Welcome to Wednesday Writers! Today’s guest is award-winning author Antony Barone Kolenc. Antony will be sharing an excerpt from the first book in his inspirational historical fiction trilogy The Harwood Mysteries Trilogy, Shadow in the Dark. He’ll also give us a peek into the history behind the series. Welcome, Antony!
My award-winning inspirational historical fiction series, The Harwood Mysteries, tells the ongoing story of Alexander (“Xan”), a peasant boy in twelfth-century England who—along with his friends, Lucy and Christina—must solve spooky mysteries and go on adventures even as historical events unfold around them. Shadow in the Dark (Book 1) was released in July 2020; The Haunted Cathedral (Book 2) was released in February 2021; and The Fire of Eden (Book 3) was released in July 2021. In this blog post, I give a behind-the-story glimpse at the history behind the novels.
Shadow in the Dark takes place at a fictional Benedictine monastery set in Yorkshire, England, in 1184 A.D. The novel begins as bandits attack Xan’s manor, and he winds up at Harwood Abbey being cared for by the “black monks”—named because of the black robes that the Benedictines wore. The novel explores the historical manorial/feudal system in place during this medieval period, which students learn about in their middle-grade social studies curriculum. Seen through the eyes of a boy who is a “serf”—essentially an indentured servant to the lord of the manor where his family lives—the reader gets an in-depth view of how aristocratic landlords met their obligations to King Henry II by having peasants work their land and pay for the right to live in the village by paying rents of crops and livestock. The book also provides extensive insight into the role of the monasteries and monks in preserving, not only the texts of the Sacred Scriptures, but also the great classic works of Western Civilization. Some of the few literate persons in the middle ages, monks spent their time praying seven times a day and copying these great works of literature.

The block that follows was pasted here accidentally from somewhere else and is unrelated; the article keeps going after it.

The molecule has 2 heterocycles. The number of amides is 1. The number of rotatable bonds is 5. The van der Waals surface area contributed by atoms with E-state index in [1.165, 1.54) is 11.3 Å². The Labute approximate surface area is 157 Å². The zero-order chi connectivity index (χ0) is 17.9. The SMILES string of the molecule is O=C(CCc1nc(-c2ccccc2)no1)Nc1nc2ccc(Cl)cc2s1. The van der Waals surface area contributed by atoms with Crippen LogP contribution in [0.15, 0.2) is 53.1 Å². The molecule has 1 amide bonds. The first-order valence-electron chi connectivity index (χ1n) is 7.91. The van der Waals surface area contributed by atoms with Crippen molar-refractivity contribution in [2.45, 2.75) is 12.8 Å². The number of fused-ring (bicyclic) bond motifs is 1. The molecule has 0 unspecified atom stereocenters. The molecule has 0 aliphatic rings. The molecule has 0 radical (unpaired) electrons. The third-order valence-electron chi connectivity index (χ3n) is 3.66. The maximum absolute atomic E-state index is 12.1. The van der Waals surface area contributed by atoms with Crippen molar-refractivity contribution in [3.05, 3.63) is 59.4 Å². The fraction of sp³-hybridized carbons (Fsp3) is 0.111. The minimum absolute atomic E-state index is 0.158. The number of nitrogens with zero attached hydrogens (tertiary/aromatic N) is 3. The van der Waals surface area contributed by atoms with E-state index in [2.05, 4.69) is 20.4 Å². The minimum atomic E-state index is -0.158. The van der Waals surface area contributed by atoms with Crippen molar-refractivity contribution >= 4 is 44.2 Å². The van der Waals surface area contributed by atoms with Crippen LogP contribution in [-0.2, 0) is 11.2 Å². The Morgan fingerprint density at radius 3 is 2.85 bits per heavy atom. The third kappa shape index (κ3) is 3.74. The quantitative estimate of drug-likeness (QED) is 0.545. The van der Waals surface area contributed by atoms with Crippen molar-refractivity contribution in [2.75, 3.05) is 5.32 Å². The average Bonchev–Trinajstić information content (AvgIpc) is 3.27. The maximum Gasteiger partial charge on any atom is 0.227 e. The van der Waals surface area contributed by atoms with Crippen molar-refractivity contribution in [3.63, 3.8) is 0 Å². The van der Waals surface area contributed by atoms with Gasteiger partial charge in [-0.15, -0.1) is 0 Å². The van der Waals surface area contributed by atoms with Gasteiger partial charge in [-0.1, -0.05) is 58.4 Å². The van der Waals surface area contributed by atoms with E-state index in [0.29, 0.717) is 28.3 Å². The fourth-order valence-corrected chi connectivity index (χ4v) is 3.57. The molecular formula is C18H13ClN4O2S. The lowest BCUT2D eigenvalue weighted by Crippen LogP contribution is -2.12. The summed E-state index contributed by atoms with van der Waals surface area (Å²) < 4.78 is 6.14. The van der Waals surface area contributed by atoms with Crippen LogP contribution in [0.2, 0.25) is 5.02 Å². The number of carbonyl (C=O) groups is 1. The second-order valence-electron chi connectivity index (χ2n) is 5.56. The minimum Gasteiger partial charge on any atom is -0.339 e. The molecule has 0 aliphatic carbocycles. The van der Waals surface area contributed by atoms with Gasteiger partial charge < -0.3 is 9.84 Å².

In The Haunted Cathedral, the action moves to Lincoln, England, in 1185 A.D. The setting of the novel mostly involves the two great historical landmarks of Lincolnshire: Lincoln Castle and Lincoln Cathedral. The history of both structures is explored as Xan, Lucy, and Christina investigate whether the ghost of a little girl haunts the cathedral. In particular, the amazing true story of Lincoln Cathedral is revealed, along with the many tragedies and mysteries that occurred within the church through the ages. The climax of the book tracks a major historical event that takes place within Lincoln Cathedral itself during Holy Week in April 1185, with the main characters experiencing one of the most incredible events ever to take place in Lincoln (which reveals the solution to the ghost mystery, too!).
In The Fire of Eden, also set in 1185, Xan and Lucy spend much of the book at a smaller abbey that is suffering under the type of corruption that was too rampant in the Benedictine order at that time. Indeed, in the century leading up to the novel, there were major reforms going on in monastic life, with new orders and reformers attempting to weed out some of the corruption that had rotted away at the beauties of monastic life up to that time. In the process, readers are introduced to some of the history behind the First and Second Crusades, which took place in 1095 and 1147. The novels build upon the ongoing period of Christian influence in the Holy Land and are leading up to major events in the Third Crusade, already unfolding as the protagonists journey through their teenage years.
The series is both entertaining and educational, and has won seven book awards. I hope you enjoy it!
Shadow in the Dark, Book 1 of The Harwood Mysteries Trilogy
By Antony Barone Kolenc
A peasant boy who lost his memory during an attack by bandits must save a Benedictine abbey in medieval England by solving the mystery of a shadowy figure that walks the abbey’s grounds at night.